This is why the action is lower on flamenco guitars as well for the performer to have more space to play. This lower action also enhances the guitar’s brightness, especially in terms of its tone. This also results in a reduction in the mid-tones.

Dimensions Of A Standard Flamenco Guitar

Body length: 19 ¼ inches

Lower bout: 14 ½ inches

Upper bout: 11 ¼ inches

Depth: 3 ½  – 3 ⅓ inches


Now we reach the first of the smallest acoustic guitar models. The travel guitar is constructed from laminated wood and is one of the newest and most modern types of guitars.

It has grown in popularity thanks to Ed Sheeran using it on many recordings and in live performances. When you see Ed Sheeran play the guitar, you will notice how tiny the guitar’s body is.

Incredibly, despite its size, a travel guitar can still achieve the same tonal qualities as a standard-sized guitar.

Although it may look like a child’s toy at first, the travel acoustic guitar is far from it. For a start, these models do not come cheap with some of the lightest models being more expensive than standard-sized guitars.

Travel acoustic guitars come in a variety of body styles and sizes. However, the most famous and widely used model is the Martin backpacker steel-string design.

This ergonomic guitar is pretty affordable and, as the name implies, is perfect for backpacking when you want to play a few songs around the campfire.

The body has a paddle-style contoured design making it easy for transportation. Even with its lightweight design, the travel guitar can produce a pleasingly resonant sound and the Martin backpacker in particular usually outperforms most other travel models.

Dimensions Of A Standard Travel Guitar

Total length: 33 inches

Body width: 7 ¼ inches

Depth: 1 15/16 inches


Mini acoustic guitar

Unsurprisingly, the mini acoustic guitar is the smallest of all types. As with the travel acoustic model, the mini guitar is another recent addition to the world of stringed instruments.

In fact, these are often referred to as travel guitars in their own right due to their compact size and easy portability.

That guy, Ed Sheeran, is to thank for the rise in the mini guitar’s popularity too. Guitar manufacturers such as Martin, Taylor, and Dreadnought are the leader in producing mini guitars as well as standard models.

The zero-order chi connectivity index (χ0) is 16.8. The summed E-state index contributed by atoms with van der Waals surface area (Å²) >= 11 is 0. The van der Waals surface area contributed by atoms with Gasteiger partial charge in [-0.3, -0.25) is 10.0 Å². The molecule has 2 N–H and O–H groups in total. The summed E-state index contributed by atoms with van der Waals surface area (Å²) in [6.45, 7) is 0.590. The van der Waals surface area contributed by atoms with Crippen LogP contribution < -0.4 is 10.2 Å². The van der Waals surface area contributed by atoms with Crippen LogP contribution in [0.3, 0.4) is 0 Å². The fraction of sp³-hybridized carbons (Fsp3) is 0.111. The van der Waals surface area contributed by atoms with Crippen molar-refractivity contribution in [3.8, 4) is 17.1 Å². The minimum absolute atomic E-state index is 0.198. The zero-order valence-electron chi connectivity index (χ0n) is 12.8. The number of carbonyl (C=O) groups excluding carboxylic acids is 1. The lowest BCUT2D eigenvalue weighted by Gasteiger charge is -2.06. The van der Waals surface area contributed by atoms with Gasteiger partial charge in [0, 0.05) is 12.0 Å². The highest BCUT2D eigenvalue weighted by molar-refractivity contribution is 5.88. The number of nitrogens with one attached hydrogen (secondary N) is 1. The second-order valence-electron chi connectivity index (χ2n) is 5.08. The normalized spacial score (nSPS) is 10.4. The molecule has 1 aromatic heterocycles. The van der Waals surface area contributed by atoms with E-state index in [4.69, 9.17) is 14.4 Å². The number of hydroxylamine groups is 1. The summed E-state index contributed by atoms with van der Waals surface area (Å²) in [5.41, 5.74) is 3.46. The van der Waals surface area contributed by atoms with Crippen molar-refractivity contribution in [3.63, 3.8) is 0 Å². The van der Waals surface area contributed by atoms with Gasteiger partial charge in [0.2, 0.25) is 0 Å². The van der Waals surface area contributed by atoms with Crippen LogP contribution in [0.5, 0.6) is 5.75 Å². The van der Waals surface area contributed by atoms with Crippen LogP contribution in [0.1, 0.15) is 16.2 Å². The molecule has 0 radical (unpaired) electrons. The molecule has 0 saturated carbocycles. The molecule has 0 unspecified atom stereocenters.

The body style of these guitars is very similar to a concert or auditorium guitar. However, you can also find mini models that sport the dreadnought body style but these are not as readily available.

If you do fancy a dreadnought-style mini acoustic guitar, Fender and Taylor are your best options.

Most mini guitars are made with a ¾ scale length. This means they are scaled-down versions of larger models. So, if your kid wants to start learning the guitar or you have small hands, a mini guitar is a great place to start.

They are made with the same materials and method as standard-sized guitars but are more comfortable for those starting off and better suited to smaller frames.

Dimensions Of A Standard Mini Guitar 

Height: 35.5 inches

Total length: 17.5 inches

Waist: 8.25 inches

Widest bout: 13 inches

Depth: 3.5 inches

Frequently Asked Questions

What Size Guitar Is Best For A Beginner?

For beginners, a 38-inch guitar is considered the best choice, especially if you have small hands and fingers. Smaller guitars have thinner fretboards meaning they are easier to reach when playing notes and chords.

We recommend starting with a mini or dreadnought guitar for ease of playability and comfort.

Is A Classical Or Standard Acoustic Guitar Better For Beginners?

Steel-stringed guitars tend to be harder on the fingers than the nylon strings on a classical model. However, steel-stringed guitars offer more resonance, volume, and the chordplay is usually a little easier.

We recommend starting with a standard acoustic guitar that has steel strings but you may have to spend a little more.

What Guitar Type Is The Hardest To Play?

Classical guitars are deemed to be the most difficult to play because of their neck shape. The neck is generally wider meaning the distance between the top of the frets to the bottom of the fret is longer.

Therefore, chords are harder to play as your fingers need to stretch further.

In Summary

So, do you still think all guitars look the same size and shape? As you can see above, this is not true. Acoustic guitars vary hugely. Even within their respective categories, such as a travel guitar, they can come in different sizes and shapes.

There are many hybrids and crossover guitar types as well that feature a range of combinations. For instance, you can blend the traditional aspects of a classical guitar with the modern electronics of a dreadnought guitar.

The acoustic guitar has a complexity to its design and structure, just like the electric types. The body style, size, and dimensions of an acoustic guitar can easily be overlooked by beginners who are just looking for an aesthetically pleasing example.

We just hope this article has helped you understand the different types of guitars and what one may suit your style best. It comes down to personal preference but whichever type of guitar you choose, we know you’ll have a blast learning to play it.

Andrew Patterson